TODAY could see the end of a tradition in Whitby which has been going on for years to remember those killed in the two world wars.
Every year at 11am on the 11 of November Whitby’s lifeboat crew, who are trained in pyrotechnics, fire a maroon from the grounds of St Mary’s Church to signify to the town the start of a two minutes silence.
And when it is finished they send up another one.
But it is getting increasingly hard for the crew to get hold of the maroons because the RNLI stopped purchasing them six years ago for cost and health and safety reasons.
Coxswain Mike Russell said it had taken six months to get hold of the maroons for this year and previously Dave Brining, a friend of the lifeboat crew, had provided them.
Mr Russell said: “We wouldn’t have had them for the last six years if it hadn’t been for him but this could be the last year we do it because we don’t know where we are going to get them from.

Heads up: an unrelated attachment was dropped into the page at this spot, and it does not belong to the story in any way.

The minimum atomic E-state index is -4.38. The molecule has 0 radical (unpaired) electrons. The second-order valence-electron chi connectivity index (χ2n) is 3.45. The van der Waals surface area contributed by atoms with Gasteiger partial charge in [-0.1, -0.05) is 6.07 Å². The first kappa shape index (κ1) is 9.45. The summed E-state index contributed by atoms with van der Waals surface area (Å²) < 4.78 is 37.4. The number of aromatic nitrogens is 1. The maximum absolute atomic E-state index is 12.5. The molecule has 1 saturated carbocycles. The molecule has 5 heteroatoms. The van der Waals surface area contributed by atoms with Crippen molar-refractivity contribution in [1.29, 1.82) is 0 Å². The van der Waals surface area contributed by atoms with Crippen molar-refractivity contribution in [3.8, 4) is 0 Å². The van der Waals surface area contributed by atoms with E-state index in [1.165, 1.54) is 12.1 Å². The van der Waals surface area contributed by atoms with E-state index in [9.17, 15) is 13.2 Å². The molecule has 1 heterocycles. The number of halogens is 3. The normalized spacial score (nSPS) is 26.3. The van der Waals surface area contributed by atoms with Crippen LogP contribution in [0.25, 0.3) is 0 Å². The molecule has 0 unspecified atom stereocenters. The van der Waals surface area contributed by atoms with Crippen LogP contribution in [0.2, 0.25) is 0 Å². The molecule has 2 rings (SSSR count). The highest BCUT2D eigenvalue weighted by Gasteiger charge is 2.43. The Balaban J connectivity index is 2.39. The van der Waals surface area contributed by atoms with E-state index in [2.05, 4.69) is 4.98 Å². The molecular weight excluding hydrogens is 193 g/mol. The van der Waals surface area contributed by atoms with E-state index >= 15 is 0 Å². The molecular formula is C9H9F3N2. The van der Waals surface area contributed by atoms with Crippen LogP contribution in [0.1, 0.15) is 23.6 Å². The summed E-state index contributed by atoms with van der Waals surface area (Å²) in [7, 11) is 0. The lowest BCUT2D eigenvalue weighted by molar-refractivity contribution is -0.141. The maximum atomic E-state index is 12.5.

“We had such criticism for the one year we couldn’t find one. Some people said the lifeboat crew were stingy but that is not the point, we just couldn’t get them.
“We are quite willing to put them up and it would be a shame if it couldn’t continue, we have done it since the year dot.”
There will be a short service in the memorial gardens at Pannett Park today from around 10.45am prior to the maroons being fired.
On Saturday there is a service at the bandstand at 2.30pm before the Whitby lifeboat takes the wreaths out to sea and on Sunday as well as various services at churches around the district (see page 8) a service will be held at St Mary’s Church at 2.30pm led by the Archdeacon of Cleveland, the Venerable Paul Ferguson.